“An awareness of our past is essential to the establishment of our personality and our identity as Africans.” – Haile Selassie
As a child, I was fascinated with monarchs and kingdoms. I experienced that space until I began to mature and conduct my own research about the royal families. Curiosity drove me to dive into the establishment and wealth of various monarchs. Today, my focus is the British Monarchy.
Just a disclaimer: The below mentioned are individuals who were systematically white-washed in portraits and in history. Through ancestry and genealogy, we now have proof they existed.
Born of Moorish ancestry, Queen Philippa of Hainaut’s year of birth is recorded as 1310. She was born in the County of Hainaut in the Low Countries of northern France. Her parents were William I, Count of Hainaut and Joan of Valois, Countess of Hainaut. She married King Edward III of England and became the first Black Queen of England. Together they had eight sons and five daughters. They were married for 41 years. Queen Philippa died on August 15, 1369.
In 1566 King James IV of Scotland original royalty was born to a colored mother, Queen Mary of Scots and a black father, Henry Lord Darnley. James’ ancestry is traced to the Black Israelites from the House of Jacob. In 1589, King James married Queen Anne of Denmark. They were married for 30 years, and together they had nine children. Queen Anne died in 1619.
In 1603, James I of England became the first black king to sit on three thrones at once. He was the king of England, Scotland and Northern Ireland. He would go on to unite these warring territories to become Great Britain.
Also, in that same year, he gathered and authorized 54 of the world’s most learned scholars, many who were black experts in various languages, to work on his seven-year translation of the King James Version of the Holy Bible.
In 1611, James’ presented to the world his greatest gift. His monumental contribution was a completed translation of the 1611 King James bible, including the missing Apocrypha. King James accomplished his purpose by providing a bible for every church and household for the common people. He passed away on March 27, 1625.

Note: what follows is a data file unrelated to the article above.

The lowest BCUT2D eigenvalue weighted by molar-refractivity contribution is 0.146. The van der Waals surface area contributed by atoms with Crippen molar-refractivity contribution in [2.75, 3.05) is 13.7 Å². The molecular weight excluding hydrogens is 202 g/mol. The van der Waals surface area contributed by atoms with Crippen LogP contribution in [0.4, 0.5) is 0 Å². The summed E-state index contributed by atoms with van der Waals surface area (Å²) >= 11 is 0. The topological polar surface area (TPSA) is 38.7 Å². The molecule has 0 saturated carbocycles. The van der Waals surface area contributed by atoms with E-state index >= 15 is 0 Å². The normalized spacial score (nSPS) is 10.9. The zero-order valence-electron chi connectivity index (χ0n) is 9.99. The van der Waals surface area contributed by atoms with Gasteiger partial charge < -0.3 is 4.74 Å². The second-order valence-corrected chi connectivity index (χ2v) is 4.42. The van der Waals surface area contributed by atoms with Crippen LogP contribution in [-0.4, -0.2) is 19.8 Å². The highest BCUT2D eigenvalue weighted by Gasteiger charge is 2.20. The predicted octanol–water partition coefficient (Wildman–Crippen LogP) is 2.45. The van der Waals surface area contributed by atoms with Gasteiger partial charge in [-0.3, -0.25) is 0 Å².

After the death of King James I, an Anglo-Saxton and embittered political enemy vowed vengeance against him. Anthony Weldon sought to murder the king’s legacy by publishing a book titled “Court and Character of King James.” Sir Weldon even went to great lengths to attack the king’s integrity, race and sexuality. His publication inflicted insurmountable damage to the image of the king even up to the 20th century. None of his accusations were ever proved. Godfrey Goodman condemned the book as “a despicable tissue of filth and obscenity, of falsehood and malignity.”
A little-known fact is during the reign of King James I of England there were many black kings and rulers in Scotland and in Ireland.
According to the official website of the UK Royals, “Sophia Charlotte of Mecklenburg-Strelitz” was born on May 19, 1774. Charlotte was the youngest daughter of Duke Charles Louis Frederick of Mecklenburg-Strelitz and Princess Elizabeth Albertina of Saxe-Hildburghausen.
On September 8, 1761, she married King George III of England. Queen Charlotte descended from Margarita de Castro y Sousa, a Black branch of the Portuguese Royal House. Six different lines can be traced back to Margarita. King George and Queen Charlotte had 15 children, and their marriage lasted 57 years. She died on November 17, 1818.
Are you ready for the question? Is Queen Elizabeth II a descendant of King James I?
The fact is Queen Elizabeth’s parents shared a common ancestor with Robert II, King of Scotland. Through her father, King George VI, she is a direct descendant from King James VI of Scotland.
Queen Elizabeth II and Prince Phillip broke with protocol by bowing before the real original African Royalty. Empress Menen Asfaw and her husband Emperor Ras Tafari Makonnen Woldemikael Haile Selassie I of Ethiopia. As far as I know, Queen Elizabeth and Prince Phillip have NEVER bowed before anyone else.
When it comes to the Blackness of the Crown, I humbly rest my case.